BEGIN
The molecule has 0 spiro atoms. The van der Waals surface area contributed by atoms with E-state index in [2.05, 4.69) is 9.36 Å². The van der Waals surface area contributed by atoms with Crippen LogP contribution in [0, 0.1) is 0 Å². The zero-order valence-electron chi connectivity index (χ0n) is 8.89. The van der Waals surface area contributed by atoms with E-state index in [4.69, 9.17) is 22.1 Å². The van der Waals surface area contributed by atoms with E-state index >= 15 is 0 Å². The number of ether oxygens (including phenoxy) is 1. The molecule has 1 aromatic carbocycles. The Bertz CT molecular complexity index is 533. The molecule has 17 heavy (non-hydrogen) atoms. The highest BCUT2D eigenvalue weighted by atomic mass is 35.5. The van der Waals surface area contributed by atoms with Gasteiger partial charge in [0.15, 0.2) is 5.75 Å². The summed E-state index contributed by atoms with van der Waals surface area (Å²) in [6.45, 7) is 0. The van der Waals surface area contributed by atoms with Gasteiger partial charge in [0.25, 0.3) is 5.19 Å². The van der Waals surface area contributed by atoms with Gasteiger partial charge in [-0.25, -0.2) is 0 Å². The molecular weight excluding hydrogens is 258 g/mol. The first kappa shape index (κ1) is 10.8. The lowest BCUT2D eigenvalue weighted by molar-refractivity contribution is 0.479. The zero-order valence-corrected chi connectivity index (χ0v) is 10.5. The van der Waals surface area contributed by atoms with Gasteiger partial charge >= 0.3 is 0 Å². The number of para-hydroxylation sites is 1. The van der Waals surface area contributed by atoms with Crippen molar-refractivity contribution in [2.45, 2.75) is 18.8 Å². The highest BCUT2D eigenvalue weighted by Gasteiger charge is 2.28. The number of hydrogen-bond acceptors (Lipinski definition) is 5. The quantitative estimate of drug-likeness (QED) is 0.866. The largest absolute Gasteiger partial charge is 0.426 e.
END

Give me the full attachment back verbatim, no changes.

The molecule has 0 spiro atoms. The van der Waals surface area contributed by atoms with E-state index in [2.05, 4.69) is 9.36 Å². The van der Waals surface area contributed by atoms with Crippen LogP contribution in [0, 0.1) is 0 Å². The zero-order valence-electron chi connectivity index (χ0n) is 8.89. The van der Waals surface area contributed by atoms with E-state index in [4.69, 9.17) is 22.1 Å². The van der Waals surface area contributed by atoms with E-state index >= 15 is 0 Å². The number of ether oxygens (including phenoxy) is 1. The molecule has 1 aromatic carbocycles. The Bertz CT molecular complexity index is 533. The molecule has 17 heavy (non-hydrogen) atoms. The highest BCUT2D eigenvalue weighted by atomic mass is 35.5. The van der Waals surface area contributed by atoms with Gasteiger partial charge in [0.15, 0.2) is 5.75 Å². The summed E-state index contributed by atoms with van der Waals surface area (Å²) in [6.45, 7) is 0. The van der Waals surface area contributed by atoms with Gasteiger partial charge in [0.25, 0.3) is 5.19 Å². The van der Waals surface area contributed by atoms with Gasteiger partial charge in [-0.25, -0.2) is 0 Å². The molecular weight excluding hydrogens is 258 g/mol. The first kappa shape index (κ1) is 10.8. The lowest BCUT2D eigenvalue weighted by molar-refractivity contribution is 0.479. The zero-order valence-corrected chi connectivity index (χ0v) is 10.5. The van der Waals surface area contributed by atoms with Gasteiger partial charge >= 0.3 is 0 Å². The number of para-hydroxylation sites is 1. The van der Waals surface area contributed by atoms with Crippen molar-refractivity contribution in [2.45, 2.75) is 18.8 Å². The highest BCUT2D eigenvalue weighted by Gasteiger charge is 2.28. The number of hydrogen-bond acceptors (Lipinski definition) is 5. The quantitative estimate of drug-likeness (QED) is 0.866. The largest absolute Gasteiger partial charge is 0.426 e.